This book, Male Lust: Pleasure, Power, and Transformation, has been on my shelf since the early 2000s. Back then, it was at the top of my to-read list, but circumstances intervened and so I am only picking it up now. I’ve read the introduction and I think it’s really interesting to juxtapose the two passages below. In the text, the first one actually comes after the second one. I have put them in this order because I think it creates an interesting tension between them.
Because a privileged man’s life is “unremarkable,” he is less likely to know how his social position affects his life. A “white” man knows he is “white,” but he is likely to have little idea how this identity shapes his social world, much less his sexuality. He’s rarely forced to stop and think about it. Any interpersonal or emotional difficulties he might have are thus made to appear as individual worries. This illusion of a fully autonomous self lets privileged men act with less concern about the social impact of their actions—they are more “free” than others. Yet, this freedom makes them less able to identify the links between their concerns and the larger social environment. Because of this hyperindividuality, itself socially constructed, privileged men are vulnerable to intense feelings of self-blame and isolation when something goes wrong. It makes them less able to understand how their lives relate to the lives of those around them, and less able to respond to the social forces that daily shape their lives. (xix)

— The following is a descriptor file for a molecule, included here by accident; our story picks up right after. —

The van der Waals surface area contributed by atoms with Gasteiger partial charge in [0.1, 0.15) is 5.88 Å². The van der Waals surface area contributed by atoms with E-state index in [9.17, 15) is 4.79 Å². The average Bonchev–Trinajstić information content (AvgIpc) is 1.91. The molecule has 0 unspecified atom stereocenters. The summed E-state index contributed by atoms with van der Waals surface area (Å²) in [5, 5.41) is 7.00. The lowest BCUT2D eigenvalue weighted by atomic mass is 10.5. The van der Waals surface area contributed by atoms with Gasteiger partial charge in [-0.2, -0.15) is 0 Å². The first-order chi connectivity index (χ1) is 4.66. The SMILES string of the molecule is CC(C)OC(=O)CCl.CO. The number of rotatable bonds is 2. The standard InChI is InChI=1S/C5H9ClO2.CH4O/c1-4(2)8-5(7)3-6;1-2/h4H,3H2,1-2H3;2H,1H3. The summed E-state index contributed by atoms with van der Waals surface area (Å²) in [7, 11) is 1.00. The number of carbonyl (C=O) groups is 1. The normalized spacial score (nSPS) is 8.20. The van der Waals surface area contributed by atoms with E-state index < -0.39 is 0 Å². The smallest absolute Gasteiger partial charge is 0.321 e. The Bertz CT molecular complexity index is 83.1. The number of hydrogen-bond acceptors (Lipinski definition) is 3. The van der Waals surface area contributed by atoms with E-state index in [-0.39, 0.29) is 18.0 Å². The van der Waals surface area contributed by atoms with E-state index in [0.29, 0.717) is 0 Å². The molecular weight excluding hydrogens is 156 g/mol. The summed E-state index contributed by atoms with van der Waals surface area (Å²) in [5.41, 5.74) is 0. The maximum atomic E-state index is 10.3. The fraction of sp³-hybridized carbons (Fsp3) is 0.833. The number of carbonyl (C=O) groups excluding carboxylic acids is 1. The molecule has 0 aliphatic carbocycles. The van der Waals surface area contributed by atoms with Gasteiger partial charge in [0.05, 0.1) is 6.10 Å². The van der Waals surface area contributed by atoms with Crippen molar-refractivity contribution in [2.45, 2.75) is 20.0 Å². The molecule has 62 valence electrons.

Think of a judicial system that not only favors heterosexuality but reserves its favor for specific types of heterosexuality: not S/M—that could cost you your kids; not polyfidelity—that could cost you your kids too; not for pay—that could cost you your kids and put you in jail. Think of the African-American, Latino, and Chinese men who have been lynched for the mere suspicion of looking at a white woman. Whatever biological ground our bodies provide, “male lust” is clearly a highly regulated—and therefore social—affair, shaped through a deployed and nearly ubiquitous series of sticks and carrots. Removing these pressures, or adopting a different set, would radically change the way we think about the social/biological categories “male” and “sexuality.”